(WKOW) -- Rising COVID-19 case numbers and uncertainty in reopening plans are continuing to impact farmers and their mental health, which is part of the reason farmers say a new 24/7 hotline connecting them directly with licensed mental health professionals couldn't have come at a better time.
"Through this COVID, where people are secluded, farmers are always in their own way secluded," said Doug Rebout, a farmer in Janesville who's also president of the Wisconsin Corn Growers Association -- one of many organizations asking state officials for more support for farmers' mental health over the last few years due to routinely bad weather, commodity prices, and now coronavirus.
"We have seen the need really increasing all the time, especially lately, for farmers to have some kind of resource they can reach out to any time of the day if they want somebody to talk to," said Jayke Krull, director of the Wisconsin Farm Center within the state Department of Agriculture, Trade and Consumer Protection (DATCP).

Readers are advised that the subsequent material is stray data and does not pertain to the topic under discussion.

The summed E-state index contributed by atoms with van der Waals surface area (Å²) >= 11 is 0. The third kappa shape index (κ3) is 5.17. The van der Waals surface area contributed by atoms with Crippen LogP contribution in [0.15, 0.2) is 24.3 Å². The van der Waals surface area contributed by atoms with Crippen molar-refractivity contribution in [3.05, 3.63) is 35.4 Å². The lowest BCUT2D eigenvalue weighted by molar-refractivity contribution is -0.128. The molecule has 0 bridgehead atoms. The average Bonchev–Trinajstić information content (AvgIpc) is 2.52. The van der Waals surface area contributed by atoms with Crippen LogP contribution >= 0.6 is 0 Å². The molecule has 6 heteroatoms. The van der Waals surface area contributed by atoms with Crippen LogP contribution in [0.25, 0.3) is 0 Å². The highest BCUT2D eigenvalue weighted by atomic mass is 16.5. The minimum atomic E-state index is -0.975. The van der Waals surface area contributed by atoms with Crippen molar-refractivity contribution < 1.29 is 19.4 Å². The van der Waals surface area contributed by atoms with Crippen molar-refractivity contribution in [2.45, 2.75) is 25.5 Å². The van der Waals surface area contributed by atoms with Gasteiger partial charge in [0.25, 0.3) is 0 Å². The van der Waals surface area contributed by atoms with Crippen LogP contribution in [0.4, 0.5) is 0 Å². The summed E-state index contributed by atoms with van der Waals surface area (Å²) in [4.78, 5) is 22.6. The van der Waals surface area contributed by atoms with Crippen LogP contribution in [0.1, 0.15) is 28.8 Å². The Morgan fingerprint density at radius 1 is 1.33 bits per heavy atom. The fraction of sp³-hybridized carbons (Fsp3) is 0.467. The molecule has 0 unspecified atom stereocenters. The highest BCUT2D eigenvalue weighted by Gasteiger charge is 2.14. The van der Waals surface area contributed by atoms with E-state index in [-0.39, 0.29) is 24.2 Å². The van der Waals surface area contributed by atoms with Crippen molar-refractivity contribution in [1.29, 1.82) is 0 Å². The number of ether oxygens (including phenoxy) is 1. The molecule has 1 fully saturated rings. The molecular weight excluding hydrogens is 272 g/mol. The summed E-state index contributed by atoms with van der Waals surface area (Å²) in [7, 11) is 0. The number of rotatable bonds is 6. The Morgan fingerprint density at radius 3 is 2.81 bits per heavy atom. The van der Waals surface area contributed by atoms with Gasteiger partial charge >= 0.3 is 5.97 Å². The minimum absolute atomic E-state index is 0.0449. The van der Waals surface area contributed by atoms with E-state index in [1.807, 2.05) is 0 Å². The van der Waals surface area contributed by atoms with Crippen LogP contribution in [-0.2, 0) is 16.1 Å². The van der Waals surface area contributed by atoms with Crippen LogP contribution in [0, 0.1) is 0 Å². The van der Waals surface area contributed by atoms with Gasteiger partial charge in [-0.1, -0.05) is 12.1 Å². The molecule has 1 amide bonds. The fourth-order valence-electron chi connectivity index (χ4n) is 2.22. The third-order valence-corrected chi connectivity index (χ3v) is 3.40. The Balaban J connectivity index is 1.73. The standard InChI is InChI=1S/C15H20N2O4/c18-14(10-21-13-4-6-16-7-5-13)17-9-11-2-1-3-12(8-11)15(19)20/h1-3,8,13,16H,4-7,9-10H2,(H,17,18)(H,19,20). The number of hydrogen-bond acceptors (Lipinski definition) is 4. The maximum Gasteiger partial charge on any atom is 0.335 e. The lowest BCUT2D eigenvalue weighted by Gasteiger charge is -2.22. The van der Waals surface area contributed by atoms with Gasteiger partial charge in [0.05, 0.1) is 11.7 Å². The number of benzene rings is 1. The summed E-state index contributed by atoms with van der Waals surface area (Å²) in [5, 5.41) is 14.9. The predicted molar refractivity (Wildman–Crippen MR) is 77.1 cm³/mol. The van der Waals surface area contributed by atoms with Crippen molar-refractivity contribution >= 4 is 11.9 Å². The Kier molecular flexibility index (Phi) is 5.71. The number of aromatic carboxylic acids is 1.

They've seen big increases over the last few years in requests for vouchers to help farmers pay for mental health services. So far, 2020's requests are up 28 percent compared to this time last year.
That's why Wednesday DATCP launched a hotline -- free for farmers to call and talk to a licensed mental health professional 24/7.
"We really now are excited to have that resource so that we can make sure that they are able to reach out to the person who can really help them," Krull said.
The hotline is designed for people in crises -- any time of the day or night -- but long-term counseling is also available through the Farm Center.
In addition to those resources, DATCP is hoping to help train people who interact with farmers to help spot warning signs.
It's called QPR training, which stands for Question, Persuade and Refer -- helping people better recognize warning signs in farmers.
"That's training the salesmen or whoever comes out to the farm to pick up on different things and say, 'Hey, are you alright,'" Rebout said.
DATCP will release more information about those QPR sessions next week on its website.
The 24/7 hotline is a pilot program for now, running for at least the next eight or nine months. It's free for farmers to use, funded through the state budget.
"I've lost people that I know, I love to suicide, and I don't want to go through that again," Rebout said.
The number for the hotline is 1-888-901-2558.